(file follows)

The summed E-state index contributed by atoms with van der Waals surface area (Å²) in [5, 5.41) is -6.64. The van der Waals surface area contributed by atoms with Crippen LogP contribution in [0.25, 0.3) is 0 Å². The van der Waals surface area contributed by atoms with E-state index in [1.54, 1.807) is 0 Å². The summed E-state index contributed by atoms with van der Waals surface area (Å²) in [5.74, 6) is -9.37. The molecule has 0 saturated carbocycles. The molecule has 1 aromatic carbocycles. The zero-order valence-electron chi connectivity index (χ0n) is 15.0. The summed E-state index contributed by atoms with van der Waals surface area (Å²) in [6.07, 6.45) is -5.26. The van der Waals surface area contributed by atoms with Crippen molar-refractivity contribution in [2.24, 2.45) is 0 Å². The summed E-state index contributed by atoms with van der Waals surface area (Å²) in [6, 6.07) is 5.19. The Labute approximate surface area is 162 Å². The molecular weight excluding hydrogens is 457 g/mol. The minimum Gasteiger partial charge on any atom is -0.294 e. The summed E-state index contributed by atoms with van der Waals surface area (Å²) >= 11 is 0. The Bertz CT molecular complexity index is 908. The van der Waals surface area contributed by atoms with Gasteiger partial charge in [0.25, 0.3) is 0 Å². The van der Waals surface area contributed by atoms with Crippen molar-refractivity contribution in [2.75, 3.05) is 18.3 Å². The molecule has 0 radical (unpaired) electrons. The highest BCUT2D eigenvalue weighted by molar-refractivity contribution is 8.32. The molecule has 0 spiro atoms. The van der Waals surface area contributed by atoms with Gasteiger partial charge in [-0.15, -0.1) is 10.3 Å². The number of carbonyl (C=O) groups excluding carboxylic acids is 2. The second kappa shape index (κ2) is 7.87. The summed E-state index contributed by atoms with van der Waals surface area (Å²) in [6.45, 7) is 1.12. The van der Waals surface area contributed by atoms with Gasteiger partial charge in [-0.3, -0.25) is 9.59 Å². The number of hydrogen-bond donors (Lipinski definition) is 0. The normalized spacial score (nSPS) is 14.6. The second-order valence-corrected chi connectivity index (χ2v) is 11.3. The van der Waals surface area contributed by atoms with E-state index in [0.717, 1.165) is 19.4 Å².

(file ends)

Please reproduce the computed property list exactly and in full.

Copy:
The summed E-state index contributed by atoms with van der Waals surface area (Å²) in [5, 5.41) is -6.64. The van der Waals surface area contributed by atoms with Crippen LogP contribution in [0.25, 0.3) is 0 Å². The van der Waals surface area contributed by atoms with E-state index in [1.54, 1.807) is 0 Å². The summed E-state index contributed by atoms with van der Waals surface area (Å²) in [5.74, 6) is -9.37. The molecule has 0 saturated carbocycles. The molecule has 1 aromatic carbocycles. The zero-order valence-electron chi connectivity index (χ0n) is 15.0. The summed E-state index contributed by atoms with van der Waals surface area (Å²) in [6.07, 6.45) is -5.26. The van der Waals surface area contributed by atoms with Crippen molar-refractivity contribution in [2.24, 2.45) is 0 Å². The summed E-state index contributed by atoms with van der Waals surface area (Å²) in [6, 6.07) is 5.19. The Labute approximate surface area is 162 Å². The molecular weight excluding hydrogens is 457 g/mol. The minimum Gasteiger partial charge on any atom is -0.294 e. The summed E-state index contributed by atoms with van der Waals surface area (Å²) >= 11 is 0. The Bertz CT molecular complexity index is 908. The van der Waals surface area contributed by atoms with Gasteiger partial charge in [0.25, 0.3) is 0 Å². The van der Waals surface area contributed by atoms with Crippen molar-refractivity contribution in [2.75, 3.05) is 18.3 Å². The molecule has 0 radical (unpaired) electrons. The highest BCUT2D eigenvalue weighted by molar-refractivity contribution is 8.32. The molecule has 0 spiro atoms. The van der Waals surface area contributed by atoms with Gasteiger partial charge in [-0.15, -0.1) is 10.3 Å². The number of carbonyl (C=O) groups excluding carboxylic acids is 2. The second kappa shape index (κ2) is 7.87. The summed E-state index contributed by atoms with van der Waals surface area (Å²) in [6.45, 7) is 1.12. The van der Waals surface area contributed by atoms with Gasteiger partial charge in [-0.3, -0.25) is 9.59 Å². The number of hydrogen-bond donors (Lipinski definition) is 0. The normalized spacial score (nSPS) is 14.6. The second-order valence-corrected chi connectivity index (χ2v) is 11.3. The van der Waals surface area contributed by atoms with E-state index in [0.717, 1.165) is 19.4 Å².